Since providers rarely pursue questions after a patient's visit, solutions need to provide answers to providers’ questions rapidly, ideally in less than a minute. Yet, in a healthcare environment where providers spend on average 15 min/patient visit,23 ,24 constraining information seeking to the time frame of a patient encounter may limit providers to pursuing easier questions. One alternative is to design interventions that help providers record their questions and pursue them at their convenience. Answers to these questions could be automatically stored in the patient's EHR and shared with other providers who manage similar patients through technologies like social media and recommender systems. In addition, automated analysis of recorded questions could be used to help providers define their lifelong learning goals as a component of Maintenance of Certification.25 ,26 This form of self-directed learning could be more effective and compatible with the adult learning style than traditional forms of continuing medical education.26 ,27
Online knowledge resources could be designed to go beyond reporting of individual studies, and to supporting simulations of combinations of complex variables. A high level of integration is required in order to individualise or for tailor treatment, but few single studies address any specific combination of risk, patient preferences, expected life expectancy and comorbidities. This requirement is not only needed in the older population, but also in other areas, such as children with special needs, immigrant populations and other unique populations.
We did not observe clinical questions in non-ageing and non-complex patients. Therefore, direct comparisons of question frequencies were not possible. The small number of sites and providers in each subgroup, along with the presence of several potential confounders, precluded a comparison of questions between different setting types (eg, academic vs community clinic) and provider types (eg, family physicians vs geriatricians, nurse practitioners vs physicians). As in previous similar studies, the presence of an observer may have stimulated questions and information-seeking behaviour. To minimise this risk, we observed providers in their typical busy routine as unobtrusively as possible, and asked them to carry out their work as they would normally do. In addition, observation studies have provided more reliable results than other methods, such as self-report and surveys, which are prone to recall bias.2 Finally, the 4-week time frame for follow-up may have introduced recall bias, as in previous studies most providers pursued their clinical questions within 24 h of a patient encounter.2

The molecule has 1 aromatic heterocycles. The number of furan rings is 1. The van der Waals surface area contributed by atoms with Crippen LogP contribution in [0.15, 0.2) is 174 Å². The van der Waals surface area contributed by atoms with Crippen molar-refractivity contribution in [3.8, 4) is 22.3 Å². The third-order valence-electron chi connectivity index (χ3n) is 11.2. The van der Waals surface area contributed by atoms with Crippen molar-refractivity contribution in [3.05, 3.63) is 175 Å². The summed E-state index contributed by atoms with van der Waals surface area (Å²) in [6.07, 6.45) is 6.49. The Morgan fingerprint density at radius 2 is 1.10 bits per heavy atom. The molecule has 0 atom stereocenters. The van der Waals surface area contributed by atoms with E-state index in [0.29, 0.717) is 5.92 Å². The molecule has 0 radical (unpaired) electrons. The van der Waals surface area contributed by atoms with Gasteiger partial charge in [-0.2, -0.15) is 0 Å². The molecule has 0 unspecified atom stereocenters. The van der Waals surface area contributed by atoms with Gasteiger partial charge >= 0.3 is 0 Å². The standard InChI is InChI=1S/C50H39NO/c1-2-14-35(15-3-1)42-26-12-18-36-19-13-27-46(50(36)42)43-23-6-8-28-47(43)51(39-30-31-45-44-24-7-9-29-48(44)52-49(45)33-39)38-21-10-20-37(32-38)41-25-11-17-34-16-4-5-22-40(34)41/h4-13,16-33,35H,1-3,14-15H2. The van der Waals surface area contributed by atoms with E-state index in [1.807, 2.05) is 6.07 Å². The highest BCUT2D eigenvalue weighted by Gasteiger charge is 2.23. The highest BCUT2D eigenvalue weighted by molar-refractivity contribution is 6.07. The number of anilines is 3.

Studies are needed to design and assess interventions that help providers’ decision-making in ageing and complex patients. As suggested in the previous sections, our findings provide important insights for intervention design. Moreover, larger studies are needed to enable subgroup comparisons such as the ones described above.
We found that providers raised a large number of clinical questions in the care of complex older adults and half of these questions were not answered. Compared with previous studies in younger adults, clinical questions in the care of the older population were raised three times more often. We also found a relatively higher rate of questions related to treatment alternatives and adverse effects. Most of the questions were motivated or mediated by factors specific to ageing. When unanswered, these questions may contribute to issues that are more prevalent in the elderly, such as an increased rate of adverse drug events. Our findings may be used to help guide the design of information delivery interventions that help providers answer their clinical questions in the care of older adults.
Contributors GDF provided substantial contributions to conception and design, and analysis and interpretation of data; drafting the article and final approval of the version to be published. AIW provided substantial contributions to acquisition of data and analysis and interpretation of data; revising the article critically for important intellectual content and final approval of the version to be published. CPB provided substantial contributions to analysis and interpretation of data; revising the article critically for important intellectual content and final approval of the version to be published. CRW provided substantial contributions to conception and design, and analysis and interpretation of data; revising the article critically for important intellectual content and final approval of the version to be published.
Funding This study was funded by the Utah Center on Aging Pilot Program and by grant number K01HS018352 from the Agency for Healthcare Research and Quality.
Competing interests None.
Ethics approval This study was approved by the University of Utah Institutional Review Board under study number 00051227 and Intermountain IRB study number RMS1024116.
Provenance and peer review Not commissioned; externally peer reviewed.
Data sharing statement No additional data are available.